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Respiratory Complications Reduction: Negotiations

The plan for reducing respiratory complications in patients undergoing interventional radiological procedures involves negotiations with several stakeholders.

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Registered Nurses at the Intensive Care Unit (ICU)

Rationale for Support or Resistance

These stakeholders are not essentially associated with Interventional Radiological (IR) Procedures. Therefore, their response to the change might be neutral.

Negotiation Tactic

To communicate the change to this stakeholder group, it is essential to explain how it might potentially benefit from the proposed implementation. Registered Nurses are responsible for general patient care outcomes (Blegen, Vaughn, & Vojir, 2011). Thus, they are more likely to support the change when they realize that their patient care process will flow more successfully if the common respiratory complications are eliminated.

Interventional Radiology Nurses

Rationale for Support or Resistance

These stakeholders are likely to support the change as they are responsible for the entire care process associated with IR procedures and are interested in minimizing the adverse IR impact. In the meantime, the large extent of liability might likewise make IR nurses treat the change with excessive cautiousness as they realize they will have to be in charge of potential failure.

Negotiation Tactic

It is essential that the IR nurses are put in the picture and assured that the change implies practical improvements. According to Shirey (2012), some statistics and research findings might be applied to provide additional guarantees.

Interventional Radiologist

Rationale for Support or Resistance

This stakeholder group is highly interested in the change as evaluating the possibility of respiratory complications associated with IR intervention is their primary duty.

Negotiation Tactic

Interventional radiologists are mainly interested in facilitating the decision-making process and increasing the quality of their assessments. Carr, Howells, Chang, Hirji, and English (2009) note that it is critical to ensure the stakeholders’ complete awareness to gain their support. Thus, it might be effective to provide them with an opportunity to communicate with those specialists who have already experienced the implementation so that they can describe the way the new improvements work in practice.

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Patients and Their Families

Rationale for Support or Resistance

These stakeholders are particularly complicated in terms of predicting their support of the change. Their response to the implemented improvements depends largely on age and psychological factors.

Negotiation Tactic

It might be useful to apply positive feedback from other patients to convince this group of stakeholders in the effectiveness of the proposed change (Gesme & Wiseman, 2010).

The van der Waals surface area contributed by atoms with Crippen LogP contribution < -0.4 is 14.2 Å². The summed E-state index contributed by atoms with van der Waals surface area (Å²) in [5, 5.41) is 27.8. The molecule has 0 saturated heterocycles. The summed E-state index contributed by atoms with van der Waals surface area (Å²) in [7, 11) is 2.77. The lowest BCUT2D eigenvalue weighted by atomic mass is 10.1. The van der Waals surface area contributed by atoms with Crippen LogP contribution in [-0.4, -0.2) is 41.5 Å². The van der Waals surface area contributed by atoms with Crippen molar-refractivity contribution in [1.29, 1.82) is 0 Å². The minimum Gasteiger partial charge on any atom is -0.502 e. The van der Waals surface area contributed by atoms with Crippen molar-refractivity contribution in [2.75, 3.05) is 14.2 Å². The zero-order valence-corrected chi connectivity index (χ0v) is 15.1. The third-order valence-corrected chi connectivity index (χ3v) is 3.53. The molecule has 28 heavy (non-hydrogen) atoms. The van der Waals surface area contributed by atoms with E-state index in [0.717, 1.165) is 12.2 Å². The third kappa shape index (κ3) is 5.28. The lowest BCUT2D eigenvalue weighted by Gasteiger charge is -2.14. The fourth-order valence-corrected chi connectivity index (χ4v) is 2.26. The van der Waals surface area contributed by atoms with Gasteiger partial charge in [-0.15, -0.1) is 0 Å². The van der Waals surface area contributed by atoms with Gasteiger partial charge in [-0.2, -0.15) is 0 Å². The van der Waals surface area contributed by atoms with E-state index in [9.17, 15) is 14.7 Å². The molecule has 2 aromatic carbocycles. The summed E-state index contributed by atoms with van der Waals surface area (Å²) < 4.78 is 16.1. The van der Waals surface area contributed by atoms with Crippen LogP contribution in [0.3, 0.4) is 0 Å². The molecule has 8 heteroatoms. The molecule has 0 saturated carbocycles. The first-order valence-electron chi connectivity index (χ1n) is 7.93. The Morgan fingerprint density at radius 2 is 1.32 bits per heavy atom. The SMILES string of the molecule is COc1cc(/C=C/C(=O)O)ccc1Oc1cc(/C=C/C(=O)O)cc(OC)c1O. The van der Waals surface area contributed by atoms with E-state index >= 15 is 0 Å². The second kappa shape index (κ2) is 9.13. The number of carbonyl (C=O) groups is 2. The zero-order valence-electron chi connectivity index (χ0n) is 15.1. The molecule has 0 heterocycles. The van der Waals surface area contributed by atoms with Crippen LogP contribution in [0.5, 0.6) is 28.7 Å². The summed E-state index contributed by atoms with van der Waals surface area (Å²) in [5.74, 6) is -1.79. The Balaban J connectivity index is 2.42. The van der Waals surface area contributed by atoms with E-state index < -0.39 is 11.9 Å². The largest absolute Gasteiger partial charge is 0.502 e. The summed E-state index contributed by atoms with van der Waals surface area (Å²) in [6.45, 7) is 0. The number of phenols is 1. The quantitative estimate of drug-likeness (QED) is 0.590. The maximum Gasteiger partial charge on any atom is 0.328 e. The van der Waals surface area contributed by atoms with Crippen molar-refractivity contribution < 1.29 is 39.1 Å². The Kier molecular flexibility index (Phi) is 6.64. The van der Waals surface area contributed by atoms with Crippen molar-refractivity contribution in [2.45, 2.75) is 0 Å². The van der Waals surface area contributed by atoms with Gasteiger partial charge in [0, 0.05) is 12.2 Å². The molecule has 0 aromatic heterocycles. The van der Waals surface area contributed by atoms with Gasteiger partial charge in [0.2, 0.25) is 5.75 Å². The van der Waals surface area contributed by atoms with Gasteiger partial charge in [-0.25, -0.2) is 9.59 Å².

Nurse Director

Rationale for Support or Resistance

This stakeholder bears the supreme level of responsibility and is likely to support the change only in case it is properly explained and supplied with the relevant rationale.

Negotiation Tactic

It is suggested that a detailed change proposal is designed to gain the Nurse Director’s full support. The proposal should comprise the practical implementation plan and describe the positive outcomes associated with each stage (Pandi-Perumal et al., 2015). Additionally, the proposal should include relevant statistics, research findings, and case studies to illustrate the positive experience of other organizations. Likewise, it is necessary to take into account the fact that the Nurse Director will have to report the change outcomes to the upper management so it will be useful to elucidate the financial perspectives in the designed change plan.

Reference List

Blegen, M., Vaughn, T., & Vojir, C. (2011). Nurse staffing levels: impact of organizational characteristics and registered nurse supply. Health Services Research, 43(1), 154-173.

Carr, D., Howells, A., Chang, M., Hirjy, N., & English, A. (2009). An integrated approach to stakeholder engagement. Healthcare Quarterly, 12(1), 62-70.

Gesme, D., & Wiseman, M. (2012). How to implement change in practice. Journal of Oncology Practice, 6(5), 257-259.

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Pandi-Perumal, S. R., Akhter, S., Zizi, F., Jean-Louis, G., Ramasubramanian, C., Freeman, R. E., & Narasimhan, M. (2015). Project stakeholder management in the clinical research environment: How to do it right. Frontiers in Psychiatry, 6(1), 71-79.

Shirey, M. R. (2012). Stakeholder analysis and mapping as targeted communication strategy. Journal of Nursing Administration, 42(9), 399-403.

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